0
$\begingroup$

i try to show, that $f[x_0,...x_k]$ is a symmetric function of $x_i$. What means, that for a permutation $x_{i0},...,x_{ik}$ of numbers $x_0, ...,x_k$ applies: $$f[x_{i0},...,x_{ik}] = f[x_0,...,x_k]$$

I got a hint: $f[x_0,...x_k]$ is the coefficient of the highest x-power of the interpolating polynomial $P_{0,...,k}(x)$ through the supporting points $x_0,...,x_k$

But until now, i didn't succeed. Thank you for your help.

$\endgroup$
  • 1
    $\begingroup$ what have you done so far? $\endgroup$ – freak_warrior Nov 11 '13 at 14:49
0
$\begingroup$

The Lagrange Interpolation Polynomial for pairs $(x_1,y_1),\cdots,(x_n,y_n)$ is

$$P(x)=\sum_{j=1}^nP_j(x)$$

where

$$P_j(x)=y_j\prod_{k=1, k\neq j}^n\frac{x-x_k}{x_j-x_k}.$$

It follows that the coefficient of the highest power of $x$ is:

$$\sum_{j=1}^n\frac{y_j}{\prod_{k=1,k\neq j}(x_j-x_k)}$$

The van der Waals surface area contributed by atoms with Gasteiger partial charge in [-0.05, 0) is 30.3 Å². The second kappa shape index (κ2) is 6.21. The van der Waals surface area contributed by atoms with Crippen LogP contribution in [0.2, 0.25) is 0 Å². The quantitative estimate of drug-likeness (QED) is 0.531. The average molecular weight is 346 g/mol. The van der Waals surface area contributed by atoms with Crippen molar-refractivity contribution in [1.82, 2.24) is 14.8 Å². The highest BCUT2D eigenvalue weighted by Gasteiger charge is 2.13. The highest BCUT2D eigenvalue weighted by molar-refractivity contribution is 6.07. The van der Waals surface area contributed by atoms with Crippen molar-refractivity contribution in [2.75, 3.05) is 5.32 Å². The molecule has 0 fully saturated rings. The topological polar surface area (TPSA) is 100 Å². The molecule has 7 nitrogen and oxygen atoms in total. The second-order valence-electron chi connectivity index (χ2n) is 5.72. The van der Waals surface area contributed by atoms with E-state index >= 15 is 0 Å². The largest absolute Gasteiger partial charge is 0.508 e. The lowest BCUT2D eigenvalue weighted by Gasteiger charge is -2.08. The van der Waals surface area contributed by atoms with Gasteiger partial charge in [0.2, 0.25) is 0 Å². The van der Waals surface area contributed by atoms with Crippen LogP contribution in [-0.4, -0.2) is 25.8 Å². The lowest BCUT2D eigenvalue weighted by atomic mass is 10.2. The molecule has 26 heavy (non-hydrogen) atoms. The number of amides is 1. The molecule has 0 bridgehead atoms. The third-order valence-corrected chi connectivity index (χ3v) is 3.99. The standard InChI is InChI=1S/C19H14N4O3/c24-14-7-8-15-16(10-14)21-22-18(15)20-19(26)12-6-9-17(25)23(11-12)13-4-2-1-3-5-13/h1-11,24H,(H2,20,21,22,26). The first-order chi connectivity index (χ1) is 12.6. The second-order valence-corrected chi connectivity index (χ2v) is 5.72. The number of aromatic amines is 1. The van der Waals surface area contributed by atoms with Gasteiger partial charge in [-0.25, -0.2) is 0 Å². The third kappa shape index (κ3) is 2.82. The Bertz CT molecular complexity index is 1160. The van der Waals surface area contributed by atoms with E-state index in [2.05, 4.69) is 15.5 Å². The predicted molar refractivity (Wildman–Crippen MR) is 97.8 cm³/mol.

which is symmetric under permutations $(x_i,y_i)\rightarrow (x_{\pi(i)},y_{\pi(i)})$.

$\endgroup$
  • $\begingroup$ How do you know the formular for the highest power of x? $\endgroup$ – mathNewbie Nov 11 '13 at 22:31
  • $\begingroup$ @mathNewFag: Each polynomial $P_j(x)$ contributes to the sum. Look at the definition of $P_j$, if it helps write it as $P_j(x)=y_j\frac{1}{\prod_{k=1,j\neq j}(x_j-x_k)} \prod_{k=1,k\neq j}^n (x-x_k)$. $\endgroup$ – Alex R. Nov 12 '13 at 0:01
  • $\begingroup$ Thanks! =) but why is this symmetric? under these permutations. $\endgroup$ – mathNewbie Nov 12 '13 at 23:15

Your Answer

By clicking “Post Your Answer”, you agree to our terms of service, privacy policy and cookie policy

Not the answer you're looking for? Browse other questions tagged or ask your own question.